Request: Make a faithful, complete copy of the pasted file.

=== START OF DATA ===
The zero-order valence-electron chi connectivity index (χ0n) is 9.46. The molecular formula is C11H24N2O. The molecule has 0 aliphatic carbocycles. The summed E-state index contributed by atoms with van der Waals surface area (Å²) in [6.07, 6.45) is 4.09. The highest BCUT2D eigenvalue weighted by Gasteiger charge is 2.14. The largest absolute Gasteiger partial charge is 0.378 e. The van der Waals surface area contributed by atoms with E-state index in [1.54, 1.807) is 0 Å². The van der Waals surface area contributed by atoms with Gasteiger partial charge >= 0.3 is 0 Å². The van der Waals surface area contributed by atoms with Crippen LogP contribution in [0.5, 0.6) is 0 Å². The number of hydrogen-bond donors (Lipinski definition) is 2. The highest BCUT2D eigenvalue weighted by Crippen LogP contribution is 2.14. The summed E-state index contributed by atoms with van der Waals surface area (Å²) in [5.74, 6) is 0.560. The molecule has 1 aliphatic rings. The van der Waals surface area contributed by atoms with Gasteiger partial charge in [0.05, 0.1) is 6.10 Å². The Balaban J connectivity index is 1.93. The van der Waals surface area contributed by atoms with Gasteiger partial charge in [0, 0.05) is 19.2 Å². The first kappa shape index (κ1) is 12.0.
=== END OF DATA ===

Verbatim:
The zero-order valence-electron chi connectivity index (χ0n) is 9.46. The molecular formula is C11H24N2O. The molecule has 0 aliphatic carbocycles. The summed E-state index contributed by atoms with van der Waals surface area (Å²) in [6.07, 6.45) is 4.09. The highest BCUT2D eigenvalue weighted by Gasteiger charge is 2.14. The largest absolute Gasteiger partial charge is 0.378 e. The van der Waals surface area contributed by atoms with E-state index in [1.54, 1.807) is 0 Å². The van der Waals surface area contributed by atoms with Gasteiger partial charge >= 0.3 is 0 Å². The van der Waals surface area contributed by atoms with Crippen LogP contribution in [0.5, 0.6) is 0 Å². The number of hydrogen-bond donors (Lipinski definition) is 2. The highest BCUT2D eigenvalue weighted by Crippen LogP contribution is 2.14. The summed E-state index contributed by atoms with van der Waals surface area (Å²) in [5.74, 6) is 0.560. The molecule has 1 aliphatic rings. The van der Waals surface area contributed by atoms with Gasteiger partial charge in [0.05, 0.1) is 6.10 Å². The Balaban J connectivity index is 1.93. The van der Waals surface area contributed by atoms with Gasteiger partial charge in [0, 0.05) is 19.2 Å². The first kappa shape index (κ1) is 12.0.